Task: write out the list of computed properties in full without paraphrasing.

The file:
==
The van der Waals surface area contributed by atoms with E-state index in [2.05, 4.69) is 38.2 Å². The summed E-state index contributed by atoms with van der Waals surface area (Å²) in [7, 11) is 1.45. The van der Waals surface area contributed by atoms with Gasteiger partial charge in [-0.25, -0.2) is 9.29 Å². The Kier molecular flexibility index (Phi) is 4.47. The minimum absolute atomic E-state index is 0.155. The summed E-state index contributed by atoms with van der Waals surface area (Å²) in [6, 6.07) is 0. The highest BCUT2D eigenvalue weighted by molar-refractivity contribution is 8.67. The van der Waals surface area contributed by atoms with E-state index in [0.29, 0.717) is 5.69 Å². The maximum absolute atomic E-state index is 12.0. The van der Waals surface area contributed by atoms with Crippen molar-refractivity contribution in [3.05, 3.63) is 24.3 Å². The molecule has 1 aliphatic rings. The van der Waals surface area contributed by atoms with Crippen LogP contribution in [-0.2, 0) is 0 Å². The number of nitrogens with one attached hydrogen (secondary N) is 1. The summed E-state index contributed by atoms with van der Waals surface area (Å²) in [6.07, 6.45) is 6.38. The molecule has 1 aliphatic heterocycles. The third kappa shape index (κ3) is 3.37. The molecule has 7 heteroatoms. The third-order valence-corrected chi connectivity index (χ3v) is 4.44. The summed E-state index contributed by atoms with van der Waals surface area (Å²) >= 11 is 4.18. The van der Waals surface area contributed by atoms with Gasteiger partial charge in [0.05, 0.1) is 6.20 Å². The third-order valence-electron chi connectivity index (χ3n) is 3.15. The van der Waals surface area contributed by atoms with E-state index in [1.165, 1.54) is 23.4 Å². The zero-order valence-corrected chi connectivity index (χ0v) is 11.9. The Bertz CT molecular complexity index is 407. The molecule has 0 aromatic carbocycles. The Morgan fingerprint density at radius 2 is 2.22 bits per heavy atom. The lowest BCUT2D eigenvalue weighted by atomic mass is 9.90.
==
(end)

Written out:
The van der Waals surface area contributed by atoms with E-state index in [2.05, 4.69) is 38.2 Å². The summed E-state index contributed by atoms with van der Waals surface area (Å²) in [7, 11) is 1.45. The van der Waals surface area contributed by atoms with Gasteiger partial charge in [-0.25, -0.2) is 9.29 Å². The Kier molecular flexibility index (Phi) is 4.47. The minimum absolute atomic E-state index is 0.155. The summed E-state index contributed by atoms with van der Waals surface area (Å²) in [6, 6.07) is 0. The highest BCUT2D eigenvalue weighted by molar-refractivity contribution is 8.67. The van der Waals surface area contributed by atoms with E-state index in [0.29, 0.717) is 5.69 Å². The maximum absolute atomic E-state index is 12.0. The van der Waals surface area contributed by atoms with Crippen molar-refractivity contribution in [3.05, 3.63) is 24.3 Å². The molecule has 1 aliphatic rings. The van der Waals surface area contributed by atoms with Crippen LogP contribution in [-0.2, 0) is 0 Å². The number of nitrogens with one attached hydrogen (secondary N) is 1. The summed E-state index contributed by atoms with van der Waals surface area (Å²) in [6.07, 6.45) is 6.38. The molecule has 1 aliphatic heterocycles. The third kappa shape index (κ3) is 3.37. The molecule has 7 heteroatoms. The third-order valence-corrected chi connectivity index (χ3v) is 4.44. The summed E-state index contributed by atoms with van der Waals surface area (Å²) >= 11 is 4.18. The van der Waals surface area contributed by atoms with Gasteiger partial charge in [0.05, 0.1) is 6.20 Å². The third-order valence-electron chi connectivity index (χ3n) is 3.15. The van der Waals surface area contributed by atoms with E-state index in [1.165, 1.54) is 23.4 Å². The zero-order valence-corrected chi connectivity index (χ0v) is 11.9. The Bertz CT molecular complexity index is 407. The molecule has 0 aromatic carbocycles. The Morgan fingerprint density at radius 2 is 2.22 bits per heavy atom. The lowest BCUT2D eigenvalue weighted by atomic mass is 9.90.